Testing Power over Ethernet?

Discussion in 'Home Networking' started by Henry Law, Apr 23, 2014.

  1. Henry Law

    Henry Law Guest

    [Apologies; I meant to post this here originally and posted by mistake
    to u.c.homebuilt, so this is a duplicate post and not cross-posted. I
    undertake to do penance in front of the Internet gods ...]

    The charity for which I am, it seems, IT manager, network technician, PC
    builder and fixer, chief cook and bottle washer has a wireless access
    point high up on a wall and powered by PoE. I managed to get a look at
    it earlier today: no lights! That might explain why wireless doesn't
    work too well.

    It's possible that it's patched wrongly and that the Power is
    disappearing Over some other Ethernet but assuming not how do I test it?
    I can hardly bung my trusty meter across the terminals ...

    It's a separate PoE injector, not a PoE switch. The injector is a
    little box with a power plug, and two RJ45s, one input and the other output.

    I googled but all the hits are for professionals who can afford
    sophisticated test kit. I don't even have some other PoE-powered device
    to use as "known good".
    Henry Law, Apr 23, 2014
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  2. If you can, purchase one of these cheap Ethernet testing kits.
    You will find it really pays for itself when you suspect wiring
    problems, even with store bought cables. Sorry about the long URL but I
    don't use those URL shortening sites for security reasons. You might
    find the tester all by itself a little cheaper but at GBP 7.90 plus
    shipping it really comes in handy.


    Like you I volunteer at a charity doing IT work. I had to use one of
    these testers on an access point high up on a wall in a gymnasium just
    last week. As we thought, the cable connectors had been wired
    incorrectly, in this case at both ends of the cable. Replaced one end
    and then the test pattern showed a different pattern, still bad, so we
    replaced the other end of the cable and now the access point is
    connected to the network at 1000Mbps rather than the 10Mbps it was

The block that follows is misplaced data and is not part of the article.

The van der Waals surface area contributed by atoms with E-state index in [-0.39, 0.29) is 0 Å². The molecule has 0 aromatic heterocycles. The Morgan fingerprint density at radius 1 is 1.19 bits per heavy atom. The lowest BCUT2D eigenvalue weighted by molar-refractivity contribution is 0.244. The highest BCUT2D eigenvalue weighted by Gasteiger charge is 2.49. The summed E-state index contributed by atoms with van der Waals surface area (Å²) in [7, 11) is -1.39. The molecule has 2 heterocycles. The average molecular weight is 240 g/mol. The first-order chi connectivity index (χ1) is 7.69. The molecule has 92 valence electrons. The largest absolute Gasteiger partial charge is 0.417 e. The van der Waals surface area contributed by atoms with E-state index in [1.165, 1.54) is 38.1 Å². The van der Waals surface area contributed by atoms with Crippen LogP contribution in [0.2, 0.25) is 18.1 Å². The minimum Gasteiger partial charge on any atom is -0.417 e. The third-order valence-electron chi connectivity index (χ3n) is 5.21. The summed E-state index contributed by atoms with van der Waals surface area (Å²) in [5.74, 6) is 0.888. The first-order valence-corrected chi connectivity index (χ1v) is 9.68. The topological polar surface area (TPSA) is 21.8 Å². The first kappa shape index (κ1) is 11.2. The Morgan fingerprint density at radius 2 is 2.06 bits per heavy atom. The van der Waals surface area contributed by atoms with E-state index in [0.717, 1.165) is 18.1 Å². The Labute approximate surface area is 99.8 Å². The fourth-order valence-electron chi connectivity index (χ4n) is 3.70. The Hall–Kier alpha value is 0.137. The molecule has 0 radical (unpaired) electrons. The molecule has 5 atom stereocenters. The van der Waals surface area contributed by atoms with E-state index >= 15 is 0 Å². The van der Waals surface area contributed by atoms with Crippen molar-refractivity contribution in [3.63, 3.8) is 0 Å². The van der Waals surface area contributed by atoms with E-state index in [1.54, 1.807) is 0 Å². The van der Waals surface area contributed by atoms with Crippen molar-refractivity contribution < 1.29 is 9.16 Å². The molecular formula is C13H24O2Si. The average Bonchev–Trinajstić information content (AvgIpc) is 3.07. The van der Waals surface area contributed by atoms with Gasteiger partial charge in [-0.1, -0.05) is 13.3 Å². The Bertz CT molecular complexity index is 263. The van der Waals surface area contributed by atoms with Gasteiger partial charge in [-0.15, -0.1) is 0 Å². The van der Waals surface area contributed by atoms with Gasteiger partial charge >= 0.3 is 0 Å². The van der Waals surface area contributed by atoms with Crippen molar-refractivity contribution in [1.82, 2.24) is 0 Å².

running at.
    GlowingBlueMist, Apr 24, 2014
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  3. Henry Law

    Rob Morley Guest

    You probably can, it certainly won't do any harm, I'd guess the
    regulation (from nominal 12 volts is common) down to 5 volts is in the
    'destination' so I'd expect to see 12 volts or so across two of the
    ethernet wires.
    While there are various versions of PoE, the "proper" voltage is around
    40V IIRC.
    Rob Morley, Apr 25, 2014
  4. Henry Law

    cl Guest

    While there are various versions of PoE, the "proper" voltage is around
    40V IIRC.
    Yes, the Wikipedia article I cited says that, however all of mine are
    actually 12 volts.

    It depends really whether the OP's system is "proper professional" one
    (e.g. Cisco or some such) which goes with the standards and thus is 44
    volts or is a "cheapie" (e.g. TP-Link) which is more likely to be 12

    Same applies to both though, if it's passive POE then the voltage is
    provided by the 'spare' CAT5 wires so should be relatively easy to

    The voltage on all of mine is shown on the POE 'supply' box, the one
    with two RJ-45 connectors and a power in connector.
    cl, Apr 25, 2014
  5. Henry Law

    Henry Law Guest

    Oh bum; I've just ordered a TP-link one to replace the ZyXEL PoE-12 one
    that was there and never thought to check voltages. Have I ordered the
    wrong thing, do you think? I'll find out on Monday ...
    Henry Law, Apr 26, 2014
  6. Henry Law

    cl Guest

    The ZyXel POE-12 stuff appears to be "IEEE 802.3af and IEEE 802.3at
    Power over Ethernet (PoE) standards compliant" so will be 44 volts or

    What TP-Link device have you ordered?
    cl, Apr 26, 2014
  7. Henry Law

    Henry Law Guest

    Probably; but the ZyXEL site shows a device not the same as the one I'm
    replacing. Their POE-12 show one with two RJ45 ports at one end,
    whereas mine has them at either end (one adjacent to the mini Euro plug
    where the power goes in). An older version I suppose; why can't they
    change the model numbers ...
    "TP-Link TL-POE150S Power injector"

    It implements 802.af, and the specs speak of "max 48V DC" so I'm hoping
    it will be OK. It arrived yesterday morning (impressive
    less-than-24-hours service from eBuyer) so I'll give it a try tomorrow.
    Henry Law, Apr 27, 2014
  8. Henry Law

    cl Guest

    That sounds as if it should be compatible, best of luck.
    cl, Apr 27, 2014
  9. Henry Law

    Henry Law Guest

    Swapped it in this morning, access point has blinking lights and works.
    Thanks to all.
    Henry Law, Apr 28, 2014
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